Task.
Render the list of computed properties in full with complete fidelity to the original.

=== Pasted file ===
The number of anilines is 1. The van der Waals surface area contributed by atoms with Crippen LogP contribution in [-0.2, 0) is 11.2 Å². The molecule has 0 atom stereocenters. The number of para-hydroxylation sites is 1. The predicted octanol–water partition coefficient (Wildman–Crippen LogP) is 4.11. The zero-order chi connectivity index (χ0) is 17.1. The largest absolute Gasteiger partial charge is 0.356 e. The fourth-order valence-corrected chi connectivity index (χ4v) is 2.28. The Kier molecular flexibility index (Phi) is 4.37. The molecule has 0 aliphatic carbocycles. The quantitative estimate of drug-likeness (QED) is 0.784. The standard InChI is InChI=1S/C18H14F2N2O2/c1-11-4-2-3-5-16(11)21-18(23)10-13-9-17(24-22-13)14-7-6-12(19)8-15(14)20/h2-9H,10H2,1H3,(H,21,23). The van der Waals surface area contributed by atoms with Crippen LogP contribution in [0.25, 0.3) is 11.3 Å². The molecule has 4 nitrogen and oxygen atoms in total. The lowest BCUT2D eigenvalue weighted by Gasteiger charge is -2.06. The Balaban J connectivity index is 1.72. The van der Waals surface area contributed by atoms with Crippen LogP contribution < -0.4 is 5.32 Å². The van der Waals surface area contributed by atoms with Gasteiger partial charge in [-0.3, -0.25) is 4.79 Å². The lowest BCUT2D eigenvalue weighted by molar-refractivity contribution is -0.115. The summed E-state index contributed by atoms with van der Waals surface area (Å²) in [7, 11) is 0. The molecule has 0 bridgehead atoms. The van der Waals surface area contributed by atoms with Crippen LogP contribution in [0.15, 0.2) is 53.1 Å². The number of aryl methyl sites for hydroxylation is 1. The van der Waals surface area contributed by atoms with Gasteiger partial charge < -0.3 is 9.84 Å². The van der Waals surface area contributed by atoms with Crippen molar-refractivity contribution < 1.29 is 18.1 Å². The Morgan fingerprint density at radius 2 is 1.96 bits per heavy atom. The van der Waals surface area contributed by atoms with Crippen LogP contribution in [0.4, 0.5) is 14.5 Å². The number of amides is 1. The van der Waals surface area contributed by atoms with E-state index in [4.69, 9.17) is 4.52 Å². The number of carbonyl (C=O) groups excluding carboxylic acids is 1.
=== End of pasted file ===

The number of anilines is 1. The van der Waals surface area contributed by atoms with Crippen LogP contribution in [-0.2, 0) is 11.2 Å². The molecule has 0 atom stereocenters. The number of para-hydroxylation sites is 1. The predicted octanol–water partition coefficient (Wildman–Crippen LogP) is 4.11. The zero-order chi connectivity index (χ0) is 17.1. The largest absolute Gasteiger partial charge is 0.356 e. The fourth-order valence-corrected chi connectivity index (χ4v) is 2.28. The Kier molecular flexibility index (Phi) is 4.37. The molecule has 0 aliphatic carbocycles. The quantitative estimate of drug-likeness (QED) is 0.784. The standard InChI is InChI=1S/C18H14F2N2O2/c1-11-4-2-3-5-16(11)21-18(23)10-13-9-17(24-22-13)14-7-6-12(19)8-15(14)20/h2-9H,10H2,1H3,(H,21,23). The van der Waals surface area contributed by atoms with Crippen LogP contribution in [0.25, 0.3) is 11.3 Å². The molecule has 4 nitrogen and oxygen atoms in total. The lowest BCUT2D eigenvalue weighted by Gasteiger charge is -2.06. The Balaban J connectivity index is 1.72. The van der Waals surface area contributed by atoms with Crippen LogP contribution < -0.4 is 5.32 Å². The van der Waals surface area contributed by atoms with Gasteiger partial charge in [-0.3, -0.25) is 4.79 Å². The lowest BCUT2D eigenvalue weighted by molar-refractivity contribution is -0.115. The summed E-state index contributed by atoms with van der Waals surface area (Å²) in [7, 11) is 0. The molecule has 0 bridgehead atoms. The van der Waals surface area contributed by atoms with Crippen LogP contribution in [0.15, 0.2) is 53.1 Å². The number of aryl methyl sites for hydroxylation is 1. The van der Waals surface area contributed by atoms with Gasteiger partial charge < -0.3 is 9.84 Å². The van der Waals surface area contributed by atoms with Crippen molar-refractivity contribution < 1.29 is 18.1 Å². The Morgan fingerprint density at radius 2 is 1.96 bits per heavy atom. The van der Waals surface area contributed by atoms with Crippen LogP contribution in [0.4, 0.5) is 14.5 Å². The number of amides is 1. The van der Waals surface area contributed by atoms with E-state index in [4.69, 9.17) is 4.52 Å². The number of carbonyl (C=O) groups excluding carboxylic acids is 1.